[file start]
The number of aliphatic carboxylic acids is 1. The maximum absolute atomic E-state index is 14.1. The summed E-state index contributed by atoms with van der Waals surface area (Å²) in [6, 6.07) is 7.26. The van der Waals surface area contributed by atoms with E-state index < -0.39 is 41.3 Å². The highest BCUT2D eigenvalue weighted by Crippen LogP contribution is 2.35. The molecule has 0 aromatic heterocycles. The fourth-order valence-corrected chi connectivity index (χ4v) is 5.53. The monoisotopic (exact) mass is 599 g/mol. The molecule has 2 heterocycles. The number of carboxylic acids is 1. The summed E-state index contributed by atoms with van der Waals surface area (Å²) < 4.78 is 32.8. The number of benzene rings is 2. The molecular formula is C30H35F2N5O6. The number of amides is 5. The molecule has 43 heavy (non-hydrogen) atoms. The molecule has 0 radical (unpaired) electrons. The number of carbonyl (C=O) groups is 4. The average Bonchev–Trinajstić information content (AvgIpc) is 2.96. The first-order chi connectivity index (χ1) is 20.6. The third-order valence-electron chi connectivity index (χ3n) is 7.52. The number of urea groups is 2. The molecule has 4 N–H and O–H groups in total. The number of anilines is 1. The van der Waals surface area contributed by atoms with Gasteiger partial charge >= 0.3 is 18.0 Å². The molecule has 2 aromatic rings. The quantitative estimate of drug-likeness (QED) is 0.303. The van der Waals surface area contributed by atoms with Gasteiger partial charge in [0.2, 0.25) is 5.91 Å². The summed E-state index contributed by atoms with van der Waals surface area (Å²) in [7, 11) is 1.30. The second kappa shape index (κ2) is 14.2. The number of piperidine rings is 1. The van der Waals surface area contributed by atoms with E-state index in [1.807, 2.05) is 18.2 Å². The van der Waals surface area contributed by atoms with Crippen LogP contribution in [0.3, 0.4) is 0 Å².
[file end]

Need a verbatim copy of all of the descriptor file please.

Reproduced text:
The number of aliphatic carboxylic acids is 1. The maximum absolute atomic E-state index is 14.1. The summed E-state index contributed by atoms with van der Waals surface area (Å²) in [6, 6.07) is 7.26. The van der Waals surface area contributed by atoms with E-state index < -0.39 is 41.3 Å². The highest BCUT2D eigenvalue weighted by Crippen LogP contribution is 2.35. The molecule has 0 aromatic heterocycles. The fourth-order valence-corrected chi connectivity index (χ4v) is 5.53. The monoisotopic (exact) mass is 599 g/mol. The molecule has 2 heterocycles. The number of carboxylic acids is 1. The summed E-state index contributed by atoms with van der Waals surface area (Å²) < 4.78 is 32.8. The number of benzene rings is 2. The molecular formula is C30H35F2N5O6. The number of amides is 5. The molecule has 43 heavy (non-hydrogen) atoms. The molecule has 0 radical (unpaired) electrons. The number of carbonyl (C=O) groups is 4. The average Bonchev–Trinajstić information content (AvgIpc) is 2.96. The first-order chi connectivity index (χ1) is 20.6. The third-order valence-electron chi connectivity index (χ3n) is 7.52. The number of urea groups is 2. The molecule has 4 N–H and O–H groups in total. The number of anilines is 1. The van der Waals surface area contributed by atoms with Gasteiger partial charge >= 0.3 is 18.0 Å². The molecule has 2 aromatic rings. The quantitative estimate of drug-likeness (QED) is 0.303. The van der Waals surface area contributed by atoms with Gasteiger partial charge in [0.2, 0.25) is 5.91 Å². The summed E-state index contributed by atoms with van der Waals surface area (Å²) in [7, 11) is 1.30. The second kappa shape index (κ2) is 14.2. The number of piperidine rings is 1. The van der Waals surface area contributed by atoms with E-state index in [1.807, 2.05) is 18.2 Å². The van der Waals surface area contributed by atoms with Crippen LogP contribution in [0.3, 0.4) is 0 Å².